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nected with Europe at a far remoter epoch, and ought therefore to exhibit to us a fauna composed almost entirely of peculiar forms both of birds and insects. Yet, so far from this being the case, the facts are exactly the reverse. Far more of the birds and insects are identical with those of Europe than in the other islands, and this difference is clearly traced to the more tempestuous atmosphere, which is shown to be even now annually bringing fresh immigrants (both birds and insects) to its shores. We here see nature actually at work; and if the case of Madeira rendered her mode of action probable, that of the Azores may be said to demonstrate it. Mr. Wollaston has objected to this view that “storms and hurricanes” are somewhat rare in the latitude of Madeira and the Canaries; but this little affects the question, since the time allowed for such operations is so ample. If but one very violent storm happened in a century, and ten such storms recurred before a single species of insect was introduced into Madeira, that would be more than sufficient to people it, as we now find it, with a varied fauna. But he also adds the important information that the ordinary winds blow almost uninterruptedly from the north-east, so that there would be always a chance of a little stronger wind than usual bringing insect, or larva, or egg, attached to leaves or twigs. Neither Mr. Wollaston, Mr. Crotch, Mr. A. Murray, nor any other naturalist who upholds the land-connection theory, has attempted to account for the fact of the absence of so many extensive groups of insects that ought to be present, as well as of all small mammalia and reptiles. Cape Verd Islands—There is yet another group of Atlantic islands which is very little known, and which is usually considered to be altogether African—the Cape Verd Islands, situated between 300 and 400 miles west of Senegal, and a little to the south of the termination of the Sahara. The evidence that we possess as to the productions of these islands, shows that, like the preceding groups, they are truly oceanic, and have probably derived their fauna from the desert and the Canaries to the north-east of them rather than from the fertile and more truly Ethiopian districts of Senegal and Gambia to the east. There is a mingling of the two faunas, but the preponderance seems to be undoubtedly with the Palaearctic rather than with the Ethiopian. I owe to Mr. R. B. Sharpe of the British Museum, a MS. list of the birds of these islands, twenty-three species in all. Of these eight are of wide distribution and may be neglected. Seven are undoubted Palaearctic species, viz.:-Milvus ictinus, Sylvia atricapilla, S. conspicillata, Corvus corone, Passer salicarius, Certhilauda desertorum, Columba livia. Three are peculiar species, but of Palaearctic genera and affinities, viz.:Calamoherpe brevipennis, Ammomanes cinctura, and Passer jagoensis. Against this we have to set two West African species, Estrilda cinerea and Numida meleagris, both of which were probably introduced by man; and three which are of Ethiopian genera and affinities, viz.:-Halcyon erythrorhyncha, closely allied to H. semicaerulea of Arabia and North-east Africa, and therefore almost Palaearctic; Accipiter melanoleucus; and Pyrrhulauda nigriceps, an Ethiopian form; but the same species occurs in the Canaries. The Coleoptera of these islands have been also collected by Mr. Wollaston, and he finds that they have generally the same European character as those of the Canaries and Madeira, several of the peculiar Atlantic genera, such as Acalles and Hegeter, occurring, while others are represented by new but closely allied genera. Out of 275 species 91 were found also in the Canaries and 81 in the Madeiran group; a wonderful amount of similarity when we consider the distance and isolation of these islands and their great diversity of climate and vegetation. This connection of the four groups of Atlantic islands now referred to, receives further support from the occurrence of landshells of the subgenus Leptacis in all the groups, as well as in Majorca; and by another subgenus, Hemicycla, being common to the Canaries and Cape Verd islands. Combining these several classes of facts, we seem justified in extending the Mediterranean sub-region to include the Cape Verd Islands.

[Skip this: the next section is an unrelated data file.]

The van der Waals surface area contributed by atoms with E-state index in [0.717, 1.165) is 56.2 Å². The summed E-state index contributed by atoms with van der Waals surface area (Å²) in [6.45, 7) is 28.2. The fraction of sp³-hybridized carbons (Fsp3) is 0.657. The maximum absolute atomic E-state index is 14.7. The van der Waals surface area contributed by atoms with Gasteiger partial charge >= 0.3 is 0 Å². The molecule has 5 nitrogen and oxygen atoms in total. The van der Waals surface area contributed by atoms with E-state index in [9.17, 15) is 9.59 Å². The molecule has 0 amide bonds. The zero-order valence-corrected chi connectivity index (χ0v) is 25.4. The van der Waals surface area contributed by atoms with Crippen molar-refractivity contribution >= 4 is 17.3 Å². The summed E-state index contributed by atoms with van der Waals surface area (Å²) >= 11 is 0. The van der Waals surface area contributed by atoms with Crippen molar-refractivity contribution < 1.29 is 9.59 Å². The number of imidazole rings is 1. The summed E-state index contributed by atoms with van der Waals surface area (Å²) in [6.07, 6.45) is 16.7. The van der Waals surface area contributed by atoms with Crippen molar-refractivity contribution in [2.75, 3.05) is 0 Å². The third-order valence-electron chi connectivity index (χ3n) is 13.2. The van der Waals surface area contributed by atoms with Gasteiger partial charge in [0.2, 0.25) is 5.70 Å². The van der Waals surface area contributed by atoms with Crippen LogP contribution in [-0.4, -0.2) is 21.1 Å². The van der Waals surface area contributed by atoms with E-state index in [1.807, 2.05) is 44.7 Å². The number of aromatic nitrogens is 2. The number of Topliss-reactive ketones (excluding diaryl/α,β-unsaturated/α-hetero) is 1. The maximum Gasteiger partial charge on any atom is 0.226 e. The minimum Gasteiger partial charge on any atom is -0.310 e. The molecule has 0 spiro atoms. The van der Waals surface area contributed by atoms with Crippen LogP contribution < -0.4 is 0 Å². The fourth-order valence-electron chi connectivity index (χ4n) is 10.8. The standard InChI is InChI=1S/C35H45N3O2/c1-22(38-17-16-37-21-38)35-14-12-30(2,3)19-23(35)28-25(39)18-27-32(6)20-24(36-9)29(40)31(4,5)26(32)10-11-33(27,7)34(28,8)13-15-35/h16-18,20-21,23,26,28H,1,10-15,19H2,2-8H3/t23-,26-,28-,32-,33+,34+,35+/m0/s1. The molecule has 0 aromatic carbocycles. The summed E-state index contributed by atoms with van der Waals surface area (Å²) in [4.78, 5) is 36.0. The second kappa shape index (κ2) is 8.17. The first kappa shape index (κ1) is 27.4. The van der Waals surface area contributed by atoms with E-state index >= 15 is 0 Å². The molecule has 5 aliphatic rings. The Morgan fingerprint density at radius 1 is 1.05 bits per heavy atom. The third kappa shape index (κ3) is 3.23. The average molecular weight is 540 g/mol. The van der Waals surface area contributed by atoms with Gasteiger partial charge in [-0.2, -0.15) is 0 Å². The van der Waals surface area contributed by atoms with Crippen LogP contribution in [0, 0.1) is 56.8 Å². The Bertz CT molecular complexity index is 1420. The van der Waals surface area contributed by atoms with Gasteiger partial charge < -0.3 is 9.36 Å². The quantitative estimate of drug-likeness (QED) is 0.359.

III–The Siberian Sub-region, or Northern Asia.